France Takes Aim At Amazon To Protect Local Bookshops

Champagne Tasty Side to Live tour

Local guides-cum-translators have completed hundreds of hours of research, and impart tasting techniques and buying tips. Between glasses, you stop for lunch at the Michelin-starred La Briqueterie, a hotel-restaurant nestled on seven acres of meticulously landscaped gardens. One of the youngest chefs working in Champagne today, Michael Nizzero serves up farm-to-table cuisine like the foie Gras terrine scented with apricot and lavender compote. As each tour is customized, other lunch options (like a picnic overlooking the vines) are available. (Note that the lunch is not included in the tour price.) The two-person tours cost 399 euros (about $534 US) per person for a half-day tour, and 465 euros (about $622 US) per person for a full-day, with a pick-up in Reims. For a pick-up by private luxury car in Paris, the price is 499 euros (about $668) per person for the full-day tour. Larger parties receive discounts, and multi-day tours are possible. Tour of Ay’s Vineyards by Electric Car Eco-conscious travelers can go green on a Champagne-infused jaunt through the countryside. James Richard-Fliniaux, a wine-grower in the historic, Champagne-producing village of Ay, has an electric jeep for touristic excursions. These pretty vineyards are classified as Grand Cru, and many of the prestigious Champagne houses source grapes from them. Lasting two hours, the eco-visit traverses all 7.5 miles of Ay vineyards. Along the way, you have the chance to hop off the car and step into the vines while Richard-Fliniaux explains the Champagne-making process from the planting of Pinot Noir, Chardonnay, and Pinot Meunier grapes to the dual fermentation required to create the carbonation. Bien sur (of course), a tasting of Richard-Fliniaux’s wines is included in the outing. With 24 hours’ notice, a gourmet picnic can be prepared. Think salad topped with salmon, chicken, or Italian ham; seasoned escargot; a regional specialty called pate en croute; molten chocolate cake or a fruit basket all washed down with Richard-Fliniaux’s DEDICACE cuvee of Grand Cru d’Ay, made with 80% Pinot noir and 20% Chardonnay.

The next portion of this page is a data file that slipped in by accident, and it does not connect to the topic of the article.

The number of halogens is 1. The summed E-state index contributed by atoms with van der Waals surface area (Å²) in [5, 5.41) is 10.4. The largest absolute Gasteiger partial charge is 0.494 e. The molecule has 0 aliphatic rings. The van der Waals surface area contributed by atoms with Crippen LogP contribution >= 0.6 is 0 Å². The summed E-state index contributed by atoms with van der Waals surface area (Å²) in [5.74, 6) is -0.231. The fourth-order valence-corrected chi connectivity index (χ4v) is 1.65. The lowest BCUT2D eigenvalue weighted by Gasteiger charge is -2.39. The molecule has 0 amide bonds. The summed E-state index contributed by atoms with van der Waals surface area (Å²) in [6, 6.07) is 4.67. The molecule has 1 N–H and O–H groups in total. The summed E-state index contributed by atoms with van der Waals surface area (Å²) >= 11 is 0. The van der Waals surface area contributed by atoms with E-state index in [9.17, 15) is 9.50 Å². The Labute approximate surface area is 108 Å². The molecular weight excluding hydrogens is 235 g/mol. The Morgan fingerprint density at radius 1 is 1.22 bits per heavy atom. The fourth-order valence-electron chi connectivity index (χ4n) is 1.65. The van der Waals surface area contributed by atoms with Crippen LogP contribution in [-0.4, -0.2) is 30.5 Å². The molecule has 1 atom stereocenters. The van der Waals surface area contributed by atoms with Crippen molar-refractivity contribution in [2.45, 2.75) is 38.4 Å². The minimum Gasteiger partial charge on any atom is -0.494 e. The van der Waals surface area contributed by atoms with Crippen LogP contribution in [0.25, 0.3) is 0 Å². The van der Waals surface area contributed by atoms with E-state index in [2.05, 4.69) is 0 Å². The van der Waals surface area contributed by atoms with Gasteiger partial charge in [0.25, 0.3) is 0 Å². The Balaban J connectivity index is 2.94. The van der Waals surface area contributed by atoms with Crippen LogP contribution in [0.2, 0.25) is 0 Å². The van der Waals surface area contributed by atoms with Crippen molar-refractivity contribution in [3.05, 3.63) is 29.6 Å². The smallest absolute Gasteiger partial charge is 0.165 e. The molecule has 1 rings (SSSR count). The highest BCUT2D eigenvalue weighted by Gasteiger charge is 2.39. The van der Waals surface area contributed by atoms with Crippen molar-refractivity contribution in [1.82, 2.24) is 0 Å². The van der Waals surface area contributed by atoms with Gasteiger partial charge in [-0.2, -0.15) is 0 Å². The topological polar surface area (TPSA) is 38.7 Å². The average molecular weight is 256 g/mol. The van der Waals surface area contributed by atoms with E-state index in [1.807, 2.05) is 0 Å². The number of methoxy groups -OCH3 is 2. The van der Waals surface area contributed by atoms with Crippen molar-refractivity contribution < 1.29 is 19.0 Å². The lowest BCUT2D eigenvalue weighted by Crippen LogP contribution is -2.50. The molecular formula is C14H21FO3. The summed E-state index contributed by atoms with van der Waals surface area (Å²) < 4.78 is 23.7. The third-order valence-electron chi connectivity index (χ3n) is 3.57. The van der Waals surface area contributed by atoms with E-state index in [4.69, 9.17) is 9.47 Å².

The law is part of France’s broader regulation of book prices and curbs on discounting, which was passed in 1981 by the Socialist government at the time to protect small bookshops from supermarket chains. In the past decade, online outlets have challenged physical bookstores, prompting French publishers to lobby for a change in the law to stop what they call Amazon’s “dumping” and “unfair competition”. According to a French parliamentary report, online book sales rose to 13.1 percent of total book sales in 2011 from 3.2 percent in 2003. The country is still home to more bookstores than most countries with 2,000-2,500 in a country of 65 million people, compared with 1,000 in Britain, which has roughly the same-sized population. “The (book pricing) law is part of our cultural heritage,” said conservative lawmaker Christian Kert who sponsored the bill. France’s lower chamber, with the support of the Socialist government, passed the law unanimously. It will now go to the Senate, which is expected to pass it by the end of the year. For its part, Amazon said the law would have the perverse effect of hurting sales of books from the back catalogue and from smaller publishing houses, which were often bought online. “All measures that aim to raise the price of books sold online will curb the ability of French people to buy cultural works and discriminates against those who buy online,” it said. The proposed law is only the latest example of France taking aim at U.S.-based Internet giants. Last week the country’s data protection watchdog moved closer to fining Google for the way it stores and tracks user information after the search engine ignored a three-month ultimatum to bring its practices in line with local law.